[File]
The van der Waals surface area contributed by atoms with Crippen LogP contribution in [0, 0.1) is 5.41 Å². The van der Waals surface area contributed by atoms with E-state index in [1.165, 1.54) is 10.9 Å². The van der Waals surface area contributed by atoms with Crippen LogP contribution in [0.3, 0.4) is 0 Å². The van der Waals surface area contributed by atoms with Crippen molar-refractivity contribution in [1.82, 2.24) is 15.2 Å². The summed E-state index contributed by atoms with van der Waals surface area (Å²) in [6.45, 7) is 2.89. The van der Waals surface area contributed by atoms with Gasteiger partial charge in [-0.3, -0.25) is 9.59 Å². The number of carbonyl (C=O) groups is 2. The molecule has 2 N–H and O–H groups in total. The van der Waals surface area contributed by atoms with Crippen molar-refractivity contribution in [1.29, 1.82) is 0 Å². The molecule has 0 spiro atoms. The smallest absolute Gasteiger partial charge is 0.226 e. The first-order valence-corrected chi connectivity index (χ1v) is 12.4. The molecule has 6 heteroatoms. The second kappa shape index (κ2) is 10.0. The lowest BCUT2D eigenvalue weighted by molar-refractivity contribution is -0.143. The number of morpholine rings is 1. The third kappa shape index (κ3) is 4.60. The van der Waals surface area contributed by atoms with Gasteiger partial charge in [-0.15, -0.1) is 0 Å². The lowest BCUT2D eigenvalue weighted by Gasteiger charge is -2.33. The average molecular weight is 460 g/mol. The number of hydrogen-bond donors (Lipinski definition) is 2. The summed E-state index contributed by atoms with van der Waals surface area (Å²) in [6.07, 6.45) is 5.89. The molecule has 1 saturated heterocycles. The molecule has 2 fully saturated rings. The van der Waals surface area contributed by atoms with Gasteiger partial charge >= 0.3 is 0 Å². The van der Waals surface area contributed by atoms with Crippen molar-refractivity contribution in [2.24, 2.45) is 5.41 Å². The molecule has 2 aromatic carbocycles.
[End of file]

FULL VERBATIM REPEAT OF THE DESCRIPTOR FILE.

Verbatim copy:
The van der Waals surface area contributed by atoms with Crippen LogP contribution in [0, 0.1) is 5.41 Å². The van der Waals surface area contributed by atoms with E-state index in [1.165, 1.54) is 10.9 Å². The van der Waals surface area contributed by atoms with Crippen LogP contribution in [0.3, 0.4) is 0 Å². The van der Waals surface area contributed by atoms with Crippen molar-refractivity contribution in [1.82, 2.24) is 15.2 Å². The summed E-state index contributed by atoms with van der Waals surface area (Å²) in [6.45, 7) is 2.89. The van der Waals surface area contributed by atoms with Gasteiger partial charge in [-0.3, -0.25) is 9.59 Å². The number of carbonyl (C=O) groups is 2. The molecule has 2 N–H and O–H groups in total. The van der Waals surface area contributed by atoms with Crippen molar-refractivity contribution in [1.29, 1.82) is 0 Å². The molecule has 0 spiro atoms. The smallest absolute Gasteiger partial charge is 0.226 e. The first-order valence-corrected chi connectivity index (χ1v) is 12.4. The molecule has 6 heteroatoms. The second kappa shape index (κ2) is 10.0. The lowest BCUT2D eigenvalue weighted by molar-refractivity contribution is -0.143. The number of morpholine rings is 1. The third kappa shape index (κ3) is 4.60. The van der Waals surface area contributed by atoms with Gasteiger partial charge in [-0.15, -0.1) is 0 Å². The lowest BCUT2D eigenvalue weighted by Gasteiger charge is -2.33. The average molecular weight is 460 g/mol. The number of hydrogen-bond donors (Lipinski definition) is 2. The summed E-state index contributed by atoms with van der Waals surface area (Å²) in [6.07, 6.45) is 5.89. The molecule has 1 saturated heterocycles. The molecule has 2 fully saturated rings. The van der Waals surface area contributed by atoms with Gasteiger partial charge >= 0.3 is 0 Å². The van der Waals surface area contributed by atoms with Crippen molar-refractivity contribution in [2.24, 2.45) is 5.41 Å². The molecule has 2 aromatic carbocycles.